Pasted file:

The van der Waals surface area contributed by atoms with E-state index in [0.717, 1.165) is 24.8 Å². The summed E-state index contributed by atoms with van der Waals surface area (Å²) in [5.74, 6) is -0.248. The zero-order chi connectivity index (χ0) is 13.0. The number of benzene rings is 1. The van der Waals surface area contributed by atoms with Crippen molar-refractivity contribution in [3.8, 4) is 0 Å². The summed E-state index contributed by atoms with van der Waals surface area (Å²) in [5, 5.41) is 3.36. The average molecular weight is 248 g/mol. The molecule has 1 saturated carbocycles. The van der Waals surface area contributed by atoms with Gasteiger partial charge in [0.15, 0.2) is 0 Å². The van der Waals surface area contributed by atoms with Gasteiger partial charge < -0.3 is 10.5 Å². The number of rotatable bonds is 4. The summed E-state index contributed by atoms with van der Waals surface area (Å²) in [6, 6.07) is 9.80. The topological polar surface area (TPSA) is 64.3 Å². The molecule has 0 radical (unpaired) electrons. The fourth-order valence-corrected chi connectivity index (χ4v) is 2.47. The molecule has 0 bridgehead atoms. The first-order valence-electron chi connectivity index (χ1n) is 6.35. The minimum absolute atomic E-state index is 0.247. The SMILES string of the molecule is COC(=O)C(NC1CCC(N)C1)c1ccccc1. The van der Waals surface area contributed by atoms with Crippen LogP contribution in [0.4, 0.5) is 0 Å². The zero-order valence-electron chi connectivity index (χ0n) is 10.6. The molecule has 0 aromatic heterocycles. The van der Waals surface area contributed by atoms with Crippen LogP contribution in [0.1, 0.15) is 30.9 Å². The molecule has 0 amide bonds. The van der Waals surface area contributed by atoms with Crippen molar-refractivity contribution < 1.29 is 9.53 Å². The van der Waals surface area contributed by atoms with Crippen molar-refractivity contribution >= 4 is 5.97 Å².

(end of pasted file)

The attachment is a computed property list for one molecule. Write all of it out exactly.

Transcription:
The van der Waals surface area contributed by atoms with E-state index in [0.717, 1.165) is 24.8 Å². The summed E-state index contributed by atoms with van der Waals surface area (Å²) in [5.74, 6) is -0.248. The zero-order chi connectivity index (χ0) is 13.0. The number of benzene rings is 1. The van der Waals surface area contributed by atoms with Crippen molar-refractivity contribution in [3.8, 4) is 0 Å². The summed E-state index contributed by atoms with van der Waals surface area (Å²) in [5, 5.41) is 3.36. The average molecular weight is 248 g/mol. The molecule has 1 saturated carbocycles. The van der Waals surface area contributed by atoms with Gasteiger partial charge in [0.15, 0.2) is 0 Å². The van der Waals surface area contributed by atoms with Gasteiger partial charge < -0.3 is 10.5 Å². The number of rotatable bonds is 4. The summed E-state index contributed by atoms with van der Waals surface area (Å²) in [6, 6.07) is 9.80. The topological polar surface area (TPSA) is 64.3 Å². The molecule has 0 radical (unpaired) electrons. The fourth-order valence-corrected chi connectivity index (χ4v) is 2.47. The molecule has 0 bridgehead atoms. The first-order valence-electron chi connectivity index (χ1n) is 6.35. The minimum absolute atomic E-state index is 0.247. The SMILES string of the molecule is COC(=O)C(NC1CCC(N)C1)c1ccccc1. The van der Waals surface area contributed by atoms with Crippen LogP contribution in [0.4, 0.5) is 0 Å². The zero-order valence-electron chi connectivity index (χ0n) is 10.6. The molecule has 0 aromatic heterocycles. The van der Waals surface area contributed by atoms with Crippen LogP contribution in [0.1, 0.15) is 30.9 Å². The molecule has 0 amide bonds. The van der Waals surface area contributed by atoms with Crippen molar-refractivity contribution < 1.29 is 9.53 Å². The van der Waals surface area contributed by atoms with Crippen molar-refractivity contribution >= 4 is 5.97 Å².